Entertainment Weekly's Scores

For 5,509 reviews, this publication has graded:
  • 68% higher than the average critic
  • 2% same as the average critic
  • 30% lower than the average critic
On average, this publication grades 3.8 points higher than other critics. (0-100 point scale)
Average Movie review score: 66
Highest review score: 100 Little Women
Lowest review score: 0 Ace Ventura: Pet Detective
Score distribution:
5509 movie reviews
  1. It's as self consciously arty and fragmented as ''Twin Falls'' was controlled and organically built.
  2. By the end of Death at a Funeral's effortful farce about busted British propriety, you may feel that peculiar facial ache that comes from wishing to laugh with no really satisfying release.
  3. In a strange way the Williamson of "Dawson's Creek" is now at odds with the sophisticated joker who wrote "Scream."
    • 39 Metascore
    • 58 Critic Score
    "The Professional's" Luc Besson has made a fair share of artfully bad movies. Arthur and the Invisibles -- half-live-action, half-CG kid's adventure -- is (by a hair) more bad-bad, like "The Fifth Element," than good-bad, like "The Big Blue."
  4. A sad-but-hopeful, dramatic-but-gentle fairy tale intentionally made less upsetting for teens.
  5. With so much flesh crunching and bloodletting, it could have been scary as all Walking Dead get-out. Instead, the movie plays safe by cutting every theme down the middle - a swing that's effective when splitting wood or vampire skulls, but dull when applied to filmmaking.
  6. The First Wives Club has all the conviction a comedy of female vengeance needs. But as soon as the dumb plot takes over, the wit leaks out of the movie like helium from a balloon.
  7. At least some Goode may come from Chasing Liberty: I hope we'll be seeing more of the handsome and unboyish young man with big star potential who looks ready to take on more, not Moore.
  8. Once again, we're treated to loosely aligned scenes of half-formed characters getting a faceful of director Takashi Shimizu's croaking, implacable, and, yes, still scary housewife-geist.
  9. The gruesomely unnecessary remake of The Texas Chainsaw Massacre is such a smorgasbord of slimy grunge that to call the movie gross wouldn't do it justice -- it's downright sticky.
  10. Adam is cute and all, but the real strings worth tying are those that bind this sisterhood of sharp, interesting, sexually active women together. Where's THEIR starring movie?
  11. It’s a rom-com setup lamer than anything in the Barrymore-Sandler canon, but Binoche and Owen tackle it like high drama and eke out a few sweet moments.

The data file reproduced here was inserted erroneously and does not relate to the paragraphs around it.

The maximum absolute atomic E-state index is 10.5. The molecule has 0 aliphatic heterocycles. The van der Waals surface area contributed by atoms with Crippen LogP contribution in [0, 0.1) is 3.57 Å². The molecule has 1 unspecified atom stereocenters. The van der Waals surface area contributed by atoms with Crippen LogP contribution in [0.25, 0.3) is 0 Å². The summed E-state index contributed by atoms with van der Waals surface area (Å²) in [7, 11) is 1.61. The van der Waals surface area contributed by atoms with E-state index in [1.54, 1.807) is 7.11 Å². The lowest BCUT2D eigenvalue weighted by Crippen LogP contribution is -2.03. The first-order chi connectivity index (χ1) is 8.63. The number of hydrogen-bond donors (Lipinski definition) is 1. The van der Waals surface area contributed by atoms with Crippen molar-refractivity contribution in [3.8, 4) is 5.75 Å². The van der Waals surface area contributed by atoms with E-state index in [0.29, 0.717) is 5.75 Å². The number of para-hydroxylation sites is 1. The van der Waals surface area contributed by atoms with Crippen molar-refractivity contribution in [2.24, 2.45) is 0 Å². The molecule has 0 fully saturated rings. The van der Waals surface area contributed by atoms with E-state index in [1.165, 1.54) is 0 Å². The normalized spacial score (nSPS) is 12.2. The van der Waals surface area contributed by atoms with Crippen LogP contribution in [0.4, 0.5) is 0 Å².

12. Tower Heist is the cinematic version of a Trump property: overblinged, eye-catching, and essentially tacky.
  13. There’s a real story of American heroism somewhere in here, but it’s diluted by Bay’s worst tendencies.
  14. The movie represents an earnest effort to compensate for all the love the media has shown to firefighters and other land-based first responders in recent years with little thought to the Coast Guard; the drama also crashes on wave upon wave of clichés.
  15. The Mask, a rattletrap Jekyll-and-Hyde farce, surrounds Carrey with a nothing plot and a cast of ciphers. Still, his scenes as the Mask are rowdy and enjoyable.
  16. Mildly cute, mildly drooly, majorly too late spoof/homage.
  17. Everything about Foster's ocular intensity is riveting, but little in this hushed vigilante drama makes sense.
  18. As the players enact the fall and rebirth of civilization, Meirelles suggests that even a society gone to hell looks better with a little music-video-like pizzazz.
  19. The story is so bored with itself, it collapses -- but the diverse troupe of dance talents at least makes it an eclectic slide.
  20. Simplest of its charms is the opportunity to watch Mortensen adapt his charismatic demeanor of wary, taciturn soulfulness from that of a Middle-earth king-in-waiting to one fitting a half-Lakota horseman in 1890.
  21. A decent disaster pic comes down to the handful of colorful individuals who will live (or, depending on the prominence of their billing, die), as it has since the days of chewy disaster meatballs like ''The Towering Inferno'' and ''Earthquake.'' And the heaviest lifting in Emmerich's production falls to Dennis Quaid and Jake Gyllenhaal.
  22. The screenplay, by Zemeckis and William Broyles Jr., plumps Van Allsburg's simple fable about the purity of childhood faith in what can't be seen with all sorts of wholly invented characters, complications, and declarations.
  23. It's not the fault of "The Sopranos" charismatic, beefy star (Gandolfini) that he's an actor of such substance and quiet ardor as to make idle movie star ribbitting look frivolous.
  24. Never harmonizes into a cinematic experience any more resonant than the average, manly, why-we-fight pic, or coalesces into a stirring cry for freedom.
  25. The brittle, very ''written'' catty quips meant to characterize Washington hypocrisy sound perfunctory; the story of an aging, self-hating homosexual who goes home alone to his lacquered town house feels ancient as well as uncomfortable for the writer-director. (Harrelson seems both game and ill at ease.)
  26. Less classic Mel Brooks than middling "Best Week Ever."
  27. Basically, it's "The A-Team" meets "Rambo" meets "Mission: Impossible," with a mission that's one part trickiness, four parts blowing stuff up.
  28. When it's dull, which it is too often for a kidnap caper, this movie is about a woman chirping ''notice anything new about my outfit?'' to a man whose idea of style is a jacket not crusted in human blood.
  29. A fake street drama that keeps telling you things instead of showing them, though Mekhi Phifer, playing a hustler who loves the life, is electric and true.

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